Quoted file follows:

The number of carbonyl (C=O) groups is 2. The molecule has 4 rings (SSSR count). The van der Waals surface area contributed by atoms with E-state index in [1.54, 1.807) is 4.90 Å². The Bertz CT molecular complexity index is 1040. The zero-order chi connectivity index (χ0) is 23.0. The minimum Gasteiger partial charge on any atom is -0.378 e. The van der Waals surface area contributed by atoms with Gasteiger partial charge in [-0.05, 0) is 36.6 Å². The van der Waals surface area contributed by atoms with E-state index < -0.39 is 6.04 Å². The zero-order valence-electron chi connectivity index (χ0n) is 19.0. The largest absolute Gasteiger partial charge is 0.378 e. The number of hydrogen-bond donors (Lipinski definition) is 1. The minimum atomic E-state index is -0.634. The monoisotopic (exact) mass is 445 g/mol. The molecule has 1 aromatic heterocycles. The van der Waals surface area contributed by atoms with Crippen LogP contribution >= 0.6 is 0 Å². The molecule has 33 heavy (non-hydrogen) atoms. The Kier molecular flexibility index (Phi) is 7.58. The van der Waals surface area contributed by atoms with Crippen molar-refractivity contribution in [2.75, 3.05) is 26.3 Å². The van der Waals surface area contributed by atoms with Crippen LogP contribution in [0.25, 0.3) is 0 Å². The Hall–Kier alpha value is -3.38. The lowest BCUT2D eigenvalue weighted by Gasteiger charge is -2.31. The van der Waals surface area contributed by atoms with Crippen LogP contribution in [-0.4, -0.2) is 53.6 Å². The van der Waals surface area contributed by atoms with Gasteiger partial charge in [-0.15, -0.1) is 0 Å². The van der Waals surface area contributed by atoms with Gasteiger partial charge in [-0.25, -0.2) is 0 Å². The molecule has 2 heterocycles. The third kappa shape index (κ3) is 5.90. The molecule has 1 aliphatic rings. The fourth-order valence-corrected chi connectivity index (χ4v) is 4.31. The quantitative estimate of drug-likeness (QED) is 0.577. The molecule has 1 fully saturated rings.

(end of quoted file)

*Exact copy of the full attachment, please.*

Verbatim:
The number of carbonyl (C=O) groups is 2. The molecule has 4 rings (SSSR count). The van der Waals surface area contributed by atoms with E-state index in [1.54, 1.807) is 4.90 Å². The Bertz CT molecular complexity index is 1040. The zero-order chi connectivity index (χ0) is 23.0. The minimum Gasteiger partial charge on any atom is -0.378 e. The van der Waals surface area contributed by atoms with Gasteiger partial charge in [-0.05, 0) is 36.6 Å². The van der Waals surface area contributed by atoms with E-state index < -0.39 is 6.04 Å². The zero-order valence-electron chi connectivity index (χ0n) is 19.0. The largest absolute Gasteiger partial charge is 0.378 e. The number of hydrogen-bond donors (Lipinski definition) is 1. The minimum atomic E-state index is -0.634. The monoisotopic (exact) mass is 445 g/mol. The molecule has 1 aromatic heterocycles. The van der Waals surface area contributed by atoms with Crippen LogP contribution >= 0.6 is 0 Å². The molecule has 33 heavy (non-hydrogen) atoms. The Kier molecular flexibility index (Phi) is 7.58. The van der Waals surface area contributed by atoms with Crippen molar-refractivity contribution in [2.75, 3.05) is 26.3 Å². The van der Waals surface area contributed by atoms with Crippen LogP contribution in [0.25, 0.3) is 0 Å². The Hall–Kier alpha value is -3.38. The lowest BCUT2D eigenvalue weighted by Gasteiger charge is -2.31. The van der Waals surface area contributed by atoms with Crippen LogP contribution in [-0.4, -0.2) is 53.6 Å². The van der Waals surface area contributed by atoms with Gasteiger partial charge in [-0.15, -0.1) is 0 Å². The van der Waals surface area contributed by atoms with Gasteiger partial charge in [-0.25, -0.2) is 0 Å². The molecule has 2 heterocycles. The third kappa shape index (κ3) is 5.90. The molecule has 1 aliphatic rings. The fourth-order valence-corrected chi connectivity index (χ4v) is 4.31. The quantitative estimate of drug-likeness (QED) is 0.577. The molecule has 1 fully saturated rings.